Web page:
Cultivating Concentration and Mindfulness

In today’s world, with so much tugging at our attention, true focus is often disrupted and lost easily. Gardening involves many simple, but often many intricate tasks – from planning your beds and borders, to carefully nurturing and feeding plants – that in turn provide a series of goals to achieve, creating a sense of accomplishment and satisfaction. The rhythmic aspects of gardening can lead to a highly focused state of mind. It’s a powerful way to disconnect from the digital noise and hone the skill of concentration that carries through to other areas of your life.

Gardening is like exercise in that takes over your mind and attention, in a positive way! When you’re pruning a rose bush or carefully transplanting seedlings, stray thoughts seem to just melt away into the background to focus on the task at hand.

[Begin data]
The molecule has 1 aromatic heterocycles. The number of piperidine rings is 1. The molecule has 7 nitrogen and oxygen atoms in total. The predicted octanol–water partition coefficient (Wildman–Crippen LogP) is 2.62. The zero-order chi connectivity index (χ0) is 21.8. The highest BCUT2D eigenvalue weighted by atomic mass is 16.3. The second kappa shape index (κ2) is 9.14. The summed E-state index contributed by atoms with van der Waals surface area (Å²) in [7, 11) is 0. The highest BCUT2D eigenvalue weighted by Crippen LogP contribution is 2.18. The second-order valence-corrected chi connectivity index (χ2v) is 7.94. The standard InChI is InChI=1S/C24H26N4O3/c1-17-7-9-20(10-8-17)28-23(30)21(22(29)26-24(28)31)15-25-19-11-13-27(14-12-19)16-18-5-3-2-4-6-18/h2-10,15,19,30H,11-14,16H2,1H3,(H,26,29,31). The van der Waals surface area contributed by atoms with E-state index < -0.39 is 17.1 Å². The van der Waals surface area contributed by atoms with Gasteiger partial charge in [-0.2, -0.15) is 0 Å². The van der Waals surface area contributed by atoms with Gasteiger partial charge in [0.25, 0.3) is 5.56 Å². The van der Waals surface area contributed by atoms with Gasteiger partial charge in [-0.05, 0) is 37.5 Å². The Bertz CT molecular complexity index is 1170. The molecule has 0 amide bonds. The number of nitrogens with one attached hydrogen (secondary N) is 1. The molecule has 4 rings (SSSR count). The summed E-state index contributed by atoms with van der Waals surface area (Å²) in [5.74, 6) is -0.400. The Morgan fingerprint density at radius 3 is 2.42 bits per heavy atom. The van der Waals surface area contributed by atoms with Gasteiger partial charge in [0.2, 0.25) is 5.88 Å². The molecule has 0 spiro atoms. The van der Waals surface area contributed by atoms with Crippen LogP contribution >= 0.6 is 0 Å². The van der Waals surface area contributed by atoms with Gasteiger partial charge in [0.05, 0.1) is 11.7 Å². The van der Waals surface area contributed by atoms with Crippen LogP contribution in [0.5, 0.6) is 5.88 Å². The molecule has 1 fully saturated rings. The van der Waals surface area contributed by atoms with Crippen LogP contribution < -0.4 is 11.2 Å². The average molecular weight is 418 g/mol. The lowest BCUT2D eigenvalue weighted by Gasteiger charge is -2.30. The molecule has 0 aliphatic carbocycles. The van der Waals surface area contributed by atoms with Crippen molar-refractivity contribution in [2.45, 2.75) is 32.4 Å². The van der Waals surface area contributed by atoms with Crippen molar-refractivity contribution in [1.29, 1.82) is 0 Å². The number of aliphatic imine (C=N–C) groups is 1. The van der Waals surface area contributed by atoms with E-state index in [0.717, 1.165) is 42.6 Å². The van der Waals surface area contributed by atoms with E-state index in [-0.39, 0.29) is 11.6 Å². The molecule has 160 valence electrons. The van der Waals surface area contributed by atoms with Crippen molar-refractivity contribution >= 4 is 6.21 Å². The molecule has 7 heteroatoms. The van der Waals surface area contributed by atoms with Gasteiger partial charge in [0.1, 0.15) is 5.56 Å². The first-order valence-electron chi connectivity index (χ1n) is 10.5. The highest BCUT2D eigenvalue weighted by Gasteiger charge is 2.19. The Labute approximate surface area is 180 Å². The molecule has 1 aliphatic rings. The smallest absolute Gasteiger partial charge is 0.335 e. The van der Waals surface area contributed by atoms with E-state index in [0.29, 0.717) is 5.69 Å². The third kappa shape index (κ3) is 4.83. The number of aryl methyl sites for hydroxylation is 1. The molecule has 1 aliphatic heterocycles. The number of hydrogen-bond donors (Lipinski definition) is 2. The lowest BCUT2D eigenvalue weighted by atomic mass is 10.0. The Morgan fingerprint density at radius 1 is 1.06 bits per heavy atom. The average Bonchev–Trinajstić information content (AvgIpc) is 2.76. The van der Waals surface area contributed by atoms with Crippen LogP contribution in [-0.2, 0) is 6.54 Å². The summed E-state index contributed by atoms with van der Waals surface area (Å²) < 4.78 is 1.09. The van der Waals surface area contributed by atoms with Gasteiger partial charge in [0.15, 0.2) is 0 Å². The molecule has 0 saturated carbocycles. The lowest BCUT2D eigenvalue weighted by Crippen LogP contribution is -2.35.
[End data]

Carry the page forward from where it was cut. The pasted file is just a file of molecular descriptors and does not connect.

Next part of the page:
Indeed, researchers from The Royal Horticultural Society have found evidence that spending time in the garden can improve attention spans and memory generally in addition to lowering stress levels. Double win!

How Gardening also Enhances our Emotional Well-being

Stress and anxiety sap positivity and create a bit of a vicious circle. Gardening has the wonderful ability to break us free of this and colour our emotional palette with positivity. The physical fruits of our labour are emotionally rewarding, whether it’s the first bloom of a flower, the freshly harvested tomato from your vine, or the serene greenery of your outdoor living space. These visible rewards act as a tangible affirmation of your efforts and have a deep impact on mood and self-esteem.